When traveling with children planning can be a bit more important. While some children are experienced in traveling the trails, others might have a bit less experience and need a foundation for which to start their exploration spirit to churning.
Red Rock Canyon has just the foundation as “Junior Rangers” are encouraged to get out and explore and learn more about the great outdoors which surrounds them.
We traveled to Red Rock on a Friday afternoon and stopped off in the Visitor Center to find out which trails would be ideal for a six year old. When we stopped to get a map the Park Rangers and staff were friendly and offered a Ranger activity book to our smallest travel companion as well as a ranger badge for his adventures. They advised of the Children’s Discovery Trail, a trail lined with educational signage and path around 3/4 of a mile.
We traveled to the stop which also happened to be near the Petroglyph Wall Trail, a short .15 miles, where parking was plenty. The canyon which the trails were located was shaded from the sun and chilly, despite the moderate temperatures of the day. Shaded much of the afternoon, this chill did not lift and instead turned a bit windy on our journey.
We first began with the Petroglyphs which travels along a wash and toward the mountain wall. On this wall there are several glyphs, ancient drawings, leaving stories of days past for all to see. The fascinating thing about the petroglyphs is that through all the years and all the deterioration these remain in tact.
We met a nice woman named Kathy who struggled to get to the wall as it is not ADA assessable and she was bound to a cane. Despite the uneven path with a little assistance she was able to make the trip down the trail with us and made for an amazing and fun conversation along the way.
Travel is about these kind of moments when you meet those around you and interact and enrich your travels along with theirs. Everyone can explore, it is just a matter of trying.
There was a bit of confusion as to where the second trail, the discovery trail, began when looking at the map. While it appeared to be in the same parking area, it was in fact in a parking just before the one we had stopped at. There are 3 entrances which all lead to the trail each leading to a different point of the loop.
We followed the furthest trail on the right and began to loop around, the beginning of this trail is wide and mostly even as it is a gravel path lined with large rocks to keep you focused on the correct direction. As the path begins a short climb the terrain changes to a sandy mixture which can become a bit slick.
As we traveled around the path we started having a few issues with grip as we got closer to the waterfall of Lost Creek. We could hear the water ahead of us on the now narrow path and several rocky stairs appeared around one of the bends. These were covered in the slick sand and while I was in hiking boots and didn’t feel any slipping, the guys were finding themselves slipping considerably.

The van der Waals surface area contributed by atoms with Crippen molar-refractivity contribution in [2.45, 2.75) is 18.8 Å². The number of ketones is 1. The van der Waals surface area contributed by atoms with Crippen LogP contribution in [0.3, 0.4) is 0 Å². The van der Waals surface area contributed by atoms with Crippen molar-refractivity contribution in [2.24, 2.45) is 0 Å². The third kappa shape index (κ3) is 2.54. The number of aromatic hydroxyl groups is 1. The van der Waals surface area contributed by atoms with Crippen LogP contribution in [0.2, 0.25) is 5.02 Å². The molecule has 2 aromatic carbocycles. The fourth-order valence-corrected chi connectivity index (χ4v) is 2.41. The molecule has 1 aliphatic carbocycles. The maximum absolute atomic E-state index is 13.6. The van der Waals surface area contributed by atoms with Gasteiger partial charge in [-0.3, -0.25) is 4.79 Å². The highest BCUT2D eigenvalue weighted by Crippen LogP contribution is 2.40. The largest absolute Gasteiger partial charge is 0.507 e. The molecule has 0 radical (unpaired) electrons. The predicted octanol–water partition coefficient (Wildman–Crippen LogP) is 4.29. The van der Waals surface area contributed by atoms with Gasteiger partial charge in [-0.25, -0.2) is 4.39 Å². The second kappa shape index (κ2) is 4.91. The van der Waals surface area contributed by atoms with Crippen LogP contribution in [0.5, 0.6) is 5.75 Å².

Though this is a child friendly trail, this one portion I would recommend making sure you assist them across the uneven and slick terrain.
After emerying from the rock stairs it opens up into the Lost Creek waterfall, best viewed during spring. During winter is is more of a trickle into a small cold water pond, and while beautiful it is not at its full potential.
We enjoyed a lunch on the rocks by the falls before heading back down as temperatures began to drop even more as it closed in on 4 p.m. The sun sets around 4:30 so we had perfect time to get back to the car from the path just before it grew dark.
This trail all in all is a great place to take the kiddos. A great distance for building an adventurous foundation for travel for those just starting out, Red Rock has a few other similar trails ranking Easy or Moderate which average in distance from less than a mile to 3 miles.
Tips For This Hike:
Bring A Layer - Since temps in the canyon are considerably cooler in the afternoon, make sure to bring a light jacket for any hikes especially for children.
Stop At The Visitor Center - Since this hike targets children, make sure you stop off to take advantage of the Junior Ranger activities program in the Center, kiddos can learn more before they hit the trail about everything from wildlife which can be seen on the trail to conditions.
Bring A Snack - While it is always important to bring a snack on a hike, make sure when hiking with children you bring a snack for the half way point. If you are on this trail there are several places for sitting and enjoying a brief snack along the way.